Human Statue of Liberty

Base to Shoulder: 150 feet
Right Arm: 340 feet
Widest part of arm holding torch: 12 1/2 feet
Right thumb: 35 feet
Thickest part of body: 29 feet
Left hand length: 30 feet
Face: 60 feet
Nose: 21 feet
Longest spike of head piece: 70 feet
Torch and flame combined: 980 feet

Number of Men
In flame of torch: 12,000
In torch: 2,800
In right arm: 1,200
In body, head and balance of figure only: 2,000
Total men: 18,000

Picture was taken at Camp Dodge, Iowa. Taken in 1918, as they prepared for war.
Full Size Version here

Severe adrenaline after shock

Last day in Kuwait.

I had just finished the marathon system introduction conversation, and I was asked when my flight was. It wasn't for another two and a half hours, so I was invited to come and see something “cool”.

Now, this could mean anything, but in Kuwait it means you should expect just about anything. I literally can't even begin to tell you what kind of things you should expect in Kuwait.

It turned out to be something pretty conventional by some standards. It was a shooting range.

We paid our money, handed in our drivers license, and selected our weapons of choice. I of course had no idea, so just let the other guy do all the choosing. We had a choice of about 8 weapons, a selection of handguns and rifles, all the way up to some sort of fully automatic machine gun. My partner told me was there is no fun in shooting those type of guns because there is no skill involved, just the act of moving of lead through the air, and shredding your target.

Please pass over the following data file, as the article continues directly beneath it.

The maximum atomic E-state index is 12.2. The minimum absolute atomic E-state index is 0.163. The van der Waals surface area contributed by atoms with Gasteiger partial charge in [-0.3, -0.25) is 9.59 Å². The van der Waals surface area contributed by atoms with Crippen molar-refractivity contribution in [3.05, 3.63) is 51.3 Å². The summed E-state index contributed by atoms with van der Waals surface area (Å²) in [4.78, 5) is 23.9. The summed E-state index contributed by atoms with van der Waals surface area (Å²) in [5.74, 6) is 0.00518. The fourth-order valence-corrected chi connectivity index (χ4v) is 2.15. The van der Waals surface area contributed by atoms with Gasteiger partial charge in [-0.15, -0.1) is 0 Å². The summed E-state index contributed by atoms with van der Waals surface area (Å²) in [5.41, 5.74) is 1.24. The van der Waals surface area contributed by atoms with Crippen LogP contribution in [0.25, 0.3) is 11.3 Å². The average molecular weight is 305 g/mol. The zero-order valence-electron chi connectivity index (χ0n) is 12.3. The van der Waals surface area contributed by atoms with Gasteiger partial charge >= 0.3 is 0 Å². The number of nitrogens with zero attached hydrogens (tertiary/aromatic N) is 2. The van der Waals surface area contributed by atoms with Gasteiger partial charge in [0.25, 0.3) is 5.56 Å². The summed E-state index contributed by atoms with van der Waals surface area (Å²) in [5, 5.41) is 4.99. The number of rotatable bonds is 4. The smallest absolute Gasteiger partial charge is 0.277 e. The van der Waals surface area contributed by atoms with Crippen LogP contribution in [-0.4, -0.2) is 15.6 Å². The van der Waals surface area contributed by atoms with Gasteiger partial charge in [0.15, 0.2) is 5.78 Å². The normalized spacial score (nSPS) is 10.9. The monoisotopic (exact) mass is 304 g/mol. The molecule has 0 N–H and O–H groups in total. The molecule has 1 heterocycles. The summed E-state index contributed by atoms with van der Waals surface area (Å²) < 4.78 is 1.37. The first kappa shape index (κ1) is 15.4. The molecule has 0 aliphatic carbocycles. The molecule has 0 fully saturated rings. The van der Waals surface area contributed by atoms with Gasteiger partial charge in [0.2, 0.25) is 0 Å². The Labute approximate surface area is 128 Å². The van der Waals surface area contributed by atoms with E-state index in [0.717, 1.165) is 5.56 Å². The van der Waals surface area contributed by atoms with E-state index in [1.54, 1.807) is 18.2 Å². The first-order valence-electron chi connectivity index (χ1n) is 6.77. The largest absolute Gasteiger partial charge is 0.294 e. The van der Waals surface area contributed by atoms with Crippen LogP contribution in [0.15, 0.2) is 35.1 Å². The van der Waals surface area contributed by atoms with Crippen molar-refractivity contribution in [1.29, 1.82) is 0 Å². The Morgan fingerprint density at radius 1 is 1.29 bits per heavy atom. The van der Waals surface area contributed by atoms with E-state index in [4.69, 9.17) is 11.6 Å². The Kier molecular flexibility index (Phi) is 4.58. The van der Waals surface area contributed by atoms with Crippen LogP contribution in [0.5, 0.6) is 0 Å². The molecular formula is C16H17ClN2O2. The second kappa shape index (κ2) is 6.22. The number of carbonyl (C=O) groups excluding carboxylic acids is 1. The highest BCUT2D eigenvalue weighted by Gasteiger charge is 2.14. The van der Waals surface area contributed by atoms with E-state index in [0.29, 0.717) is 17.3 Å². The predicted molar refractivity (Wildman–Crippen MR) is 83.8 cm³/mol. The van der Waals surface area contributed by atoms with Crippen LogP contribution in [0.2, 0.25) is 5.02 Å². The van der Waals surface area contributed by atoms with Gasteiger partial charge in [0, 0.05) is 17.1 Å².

Having decided which weapon we wanted, a 357, we then decided how many bullets we wanted to buy, and away we went.

Into the range then, but before you go in, you must wear hearing protection. They wont let you in otherwise. Even with the ear muffs on, the first couple times someone fired, I became airborne. It is so loud. Louder than I imagined. And there is no long reverberating recoil like in the movies. In fact, there is very little in common with the movies at all. It is just a short, sharp BANG that you feel in your chest